Sparkfun recommends the skillet method for a number of reasons, but after trying it, I decided to switch to a convection oven and am loving it. Below is my rationale and some pictures.
Here's a picture of my starting setup. I found that my 1200W electric range burner would actually heat up too fast if I only used a single aluminum plate. The All-Round strapping on the sides provides handles that I use with work gloves to remove the top aluminum plate once the boards are ready to be removed.
Long story short, the skillet method is fine for doing a single board at a time, but is super frustrating when trying to do multiple boards all at once. There are a number of reasons for this:
- the heating element on a skillet / hot plate isn't uniform over the heating surface which means you will have hot spots and either need to move the board around very carefully once parts are reflowing, or wait until all the boards have reflowed and risk overheating/burning some of the PCBs/components. I've tried fixing this with almost an inch of aluminum to help spread out the heat, but it didn't help enough.
- the PCBs are not all perfectly flat! I really didn't expect this to be so bad, but some of my small 2x2" PCBs are warped enough that about only half of the board is touching the hot plate at any one time. This means that the other half is being heated by convection which is much slower than conduction and again you either have to press the board down during reflow and risk parts shuffling or wait longer and hope the other hotter boards don't burn. I once accidentally bumped a capacitor while using a screwdriver to hold down a warped PCB and the cap went flying across the board and soldered to a resistor.
- if you are using lead free solder paste, you really don't have much time before the fiberglass in the PCB turns into an extremely toxic smelling black goo! I only did that once, and I can still remember the smell vividly. On the plus side, now my nose can tell me when the bottom of my PCBs are starting to yellow/brown and I have to remove heat before letting the nasty black goo out. Lead free solder paste melts at a higher temperature than the standard toxic leaded solder so you only have about 30-60 seconds after hitting your reflow temperature for everything to solder properly before you must start cooling down. That's not a lot of time to inspect and shuffle around multiple boards all at once. Remember that the bottom of the PCB is sitting on the hot plate and will always be hotter than the top of the PCB where the solder is.
- the conduction of heat through the PCB is variable depending on where ground planes, traces, and vias are. Some parts designed to dissipate lots of heat during normal operation will actually heat up very quickly during hot plate soldering while other parts may have to wait for the fiberglass to conduct heat from the bottom of the PCB to the top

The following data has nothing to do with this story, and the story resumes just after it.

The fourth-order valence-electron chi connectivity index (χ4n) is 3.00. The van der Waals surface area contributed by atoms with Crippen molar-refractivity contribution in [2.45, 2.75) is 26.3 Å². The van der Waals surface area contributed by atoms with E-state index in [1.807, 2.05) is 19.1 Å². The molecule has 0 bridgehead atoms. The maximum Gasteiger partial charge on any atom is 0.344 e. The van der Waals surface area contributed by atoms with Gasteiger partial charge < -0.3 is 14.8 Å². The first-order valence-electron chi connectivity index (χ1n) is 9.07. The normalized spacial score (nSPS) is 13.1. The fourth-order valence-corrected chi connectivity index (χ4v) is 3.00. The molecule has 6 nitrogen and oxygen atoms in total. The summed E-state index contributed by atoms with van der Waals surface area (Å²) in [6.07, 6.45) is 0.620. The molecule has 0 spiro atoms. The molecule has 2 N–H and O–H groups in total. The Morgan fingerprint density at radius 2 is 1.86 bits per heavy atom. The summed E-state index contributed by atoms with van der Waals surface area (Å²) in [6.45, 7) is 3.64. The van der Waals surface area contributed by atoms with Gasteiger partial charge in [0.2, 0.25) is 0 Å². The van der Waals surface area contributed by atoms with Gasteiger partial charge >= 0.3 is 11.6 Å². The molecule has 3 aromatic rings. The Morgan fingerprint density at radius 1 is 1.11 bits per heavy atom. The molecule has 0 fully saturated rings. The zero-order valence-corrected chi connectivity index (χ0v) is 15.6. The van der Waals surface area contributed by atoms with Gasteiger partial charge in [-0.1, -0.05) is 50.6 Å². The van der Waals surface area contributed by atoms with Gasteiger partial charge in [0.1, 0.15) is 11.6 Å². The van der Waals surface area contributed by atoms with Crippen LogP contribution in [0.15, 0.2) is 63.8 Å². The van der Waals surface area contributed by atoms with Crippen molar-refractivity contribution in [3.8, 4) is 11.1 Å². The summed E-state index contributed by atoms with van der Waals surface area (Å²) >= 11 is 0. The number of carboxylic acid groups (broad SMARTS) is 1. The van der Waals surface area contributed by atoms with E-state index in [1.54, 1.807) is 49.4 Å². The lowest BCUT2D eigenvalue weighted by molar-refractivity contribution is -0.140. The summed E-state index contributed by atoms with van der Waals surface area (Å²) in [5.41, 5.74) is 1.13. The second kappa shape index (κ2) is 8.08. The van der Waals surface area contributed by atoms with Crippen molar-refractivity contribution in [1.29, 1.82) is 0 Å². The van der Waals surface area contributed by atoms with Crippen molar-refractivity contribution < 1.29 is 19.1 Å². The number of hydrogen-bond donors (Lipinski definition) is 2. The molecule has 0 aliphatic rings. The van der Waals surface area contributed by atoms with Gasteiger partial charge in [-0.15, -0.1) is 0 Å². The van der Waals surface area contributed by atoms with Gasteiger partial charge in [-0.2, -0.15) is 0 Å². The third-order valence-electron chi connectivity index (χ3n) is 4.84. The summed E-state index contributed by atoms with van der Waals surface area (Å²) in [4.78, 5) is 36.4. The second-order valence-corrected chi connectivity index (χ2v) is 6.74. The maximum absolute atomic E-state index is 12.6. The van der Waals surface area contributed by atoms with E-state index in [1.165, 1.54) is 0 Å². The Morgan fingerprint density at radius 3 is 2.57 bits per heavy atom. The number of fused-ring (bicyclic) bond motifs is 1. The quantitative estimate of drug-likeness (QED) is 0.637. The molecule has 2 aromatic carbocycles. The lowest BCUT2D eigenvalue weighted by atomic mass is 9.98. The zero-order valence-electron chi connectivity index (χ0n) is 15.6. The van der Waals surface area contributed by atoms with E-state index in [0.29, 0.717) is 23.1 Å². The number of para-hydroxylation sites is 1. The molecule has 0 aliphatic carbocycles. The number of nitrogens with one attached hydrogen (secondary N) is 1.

- Using a bunch of aluminum to help with hot spots also makes it harder to control temperature as you have this extra thermal mass which results in a kind of thermal inertia. Depending on how much thermal mass you have below the PCB, your board may continue heating up for 10+ seconds after you turn the skillet off.
- Measuring the temperature off the hotplate is a bit tricky too. You'll need some high temperature tape to hold down the thermocouple probe to the heating surface. You can't simply push the probe into the plate hard enough to ensure good contact because the probe wires are very malleable at high temperatures and just fold over. Also, you aren't measuring the part that counts - the top of the PCB that has the solder paste on it.
- Electric skillets tend to run the heating element around the edges and are all non-stick Teflon coated. The Teflon coating is bad because the heating profile for lead free solder paste requires reaching a max of 249°C relatively quickly and Teflon starts to off gas at 287°C. When the surface of your PCB hits 249°C, the actual heating element may be considerably higher because it is pushing heat through the aluminum plate heat spreader... I have no interest in Teflon fumes killing my imaginary pet parrot. He used to be Clint Eastwood's imaginary parrot so naturally he's a jerk that sits on my shoulder and uses colorful derogatory terms to insult my soldering skills, but he doesn't deserve to die.
- For the reasons above, I chose to use a portable electric burner thinking I would get better heat distribution with a tighter spiral heating element, but the damn element isn't level so I wrapped it up in some aluminum foil and pressed it as flat as I could. Not an ideal solution.
I've recently switched to using a convection oven and loving it! I'll blog about that another time though.
Here's another view where you can see that I have a vacuum system sucking the fumes away from the cooking PCBs. Although lead free solder isn't toxic, the fumes it releases while soldering are actually worse than the old leaded solder. Ventilation is always important.
Recap: the hotplate / skillet method works fine for cooking a single PCB at a time, even if you are using lead free solder paste. I don't recommend it for cooking multiple boards at a time though.